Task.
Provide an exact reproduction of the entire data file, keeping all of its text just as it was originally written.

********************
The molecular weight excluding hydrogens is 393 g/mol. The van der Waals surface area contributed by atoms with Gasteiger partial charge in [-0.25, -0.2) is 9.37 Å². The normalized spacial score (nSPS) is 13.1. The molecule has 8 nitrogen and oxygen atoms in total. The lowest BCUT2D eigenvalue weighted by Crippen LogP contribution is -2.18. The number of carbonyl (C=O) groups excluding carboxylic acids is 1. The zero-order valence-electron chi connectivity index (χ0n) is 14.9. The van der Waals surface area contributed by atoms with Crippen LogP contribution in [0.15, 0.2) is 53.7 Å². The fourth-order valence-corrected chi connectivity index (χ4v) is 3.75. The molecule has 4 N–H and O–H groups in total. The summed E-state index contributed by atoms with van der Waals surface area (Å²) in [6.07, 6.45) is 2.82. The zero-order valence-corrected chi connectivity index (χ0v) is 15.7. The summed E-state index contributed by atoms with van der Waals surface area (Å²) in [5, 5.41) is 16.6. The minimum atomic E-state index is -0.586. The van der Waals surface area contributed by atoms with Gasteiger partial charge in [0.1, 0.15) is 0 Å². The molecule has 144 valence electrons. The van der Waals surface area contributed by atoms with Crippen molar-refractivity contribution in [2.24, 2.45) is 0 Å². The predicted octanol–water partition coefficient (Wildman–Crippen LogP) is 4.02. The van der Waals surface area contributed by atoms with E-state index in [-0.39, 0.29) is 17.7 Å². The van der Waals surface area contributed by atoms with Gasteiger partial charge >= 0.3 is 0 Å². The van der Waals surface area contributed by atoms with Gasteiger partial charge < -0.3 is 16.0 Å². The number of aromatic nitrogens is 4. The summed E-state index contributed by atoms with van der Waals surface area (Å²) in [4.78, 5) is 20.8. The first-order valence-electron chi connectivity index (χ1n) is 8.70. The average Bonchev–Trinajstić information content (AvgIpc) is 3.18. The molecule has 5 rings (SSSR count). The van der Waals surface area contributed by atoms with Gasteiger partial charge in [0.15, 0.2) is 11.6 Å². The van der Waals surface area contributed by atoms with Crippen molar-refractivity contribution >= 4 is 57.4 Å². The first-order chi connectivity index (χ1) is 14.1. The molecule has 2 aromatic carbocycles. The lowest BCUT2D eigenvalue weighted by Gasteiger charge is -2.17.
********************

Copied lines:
The molecular weight excluding hydrogens is 393 g/mol. The van der Waals surface area contributed by atoms with Gasteiger partial charge in [-0.25, -0.2) is 9.37 Å². The normalized spacial score (nSPS) is 13.1. The molecule has 8 nitrogen and oxygen atoms in total. The lowest BCUT2D eigenvalue weighted by Crippen LogP contribution is -2.18. The number of carbonyl (C=O) groups excluding carboxylic acids is 1. The zero-order valence-electron chi connectivity index (χ0n) is 14.9. The van der Waals surface area contributed by atoms with Crippen LogP contribution in [0.15, 0.2) is 53.7 Å². The fourth-order valence-corrected chi connectivity index (χ4v) is 3.75. The molecule has 4 N–H and O–H groups in total. The summed E-state index contributed by atoms with van der Waals surface area (Å²) in [6.07, 6.45) is 2.82. The zero-order valence-corrected chi connectivity index (χ0v) is 15.7. The summed E-state index contributed by atoms with van der Waals surface area (Å²) in [5, 5.41) is 16.6. The minimum atomic E-state index is -0.586. The van der Waals surface area contributed by atoms with Gasteiger partial charge in [0.1, 0.15) is 0 Å². The molecule has 144 valence electrons. The van der Waals surface area contributed by atoms with Crippen molar-refractivity contribution in [2.24, 2.45) is 0 Å². The predicted octanol–water partition coefficient (Wildman–Crippen LogP) is 4.02. The van der Waals surface area contributed by atoms with E-state index in [-0.39, 0.29) is 17.7 Å². The van der Waals surface area contributed by atoms with Gasteiger partial charge >= 0.3 is 0 Å². The van der Waals surface area contributed by atoms with Gasteiger partial charge < -0.3 is 16.0 Å². The number of aromatic nitrogens is 4. The summed E-state index contributed by atoms with van der Waals surface area (Å²) in [4.78, 5) is 20.8. The first-order valence-electron chi connectivity index (χ1n) is 8.70. The average Bonchev–Trinajstić information content (AvgIpc) is 3.18. The molecule has 5 rings (SSSR count). The van der Waals surface area contributed by atoms with Gasteiger partial charge in [0.15, 0.2) is 11.6 Å². The van der Waals surface area contributed by atoms with Crippen molar-refractivity contribution >= 4 is 57.4 Å². The first-order chi connectivity index (χ1) is 14.1. The molecule has 2 aromatic carbocycles. The lowest BCUT2D eigenvalue weighted by Gasteiger charge is -2.17.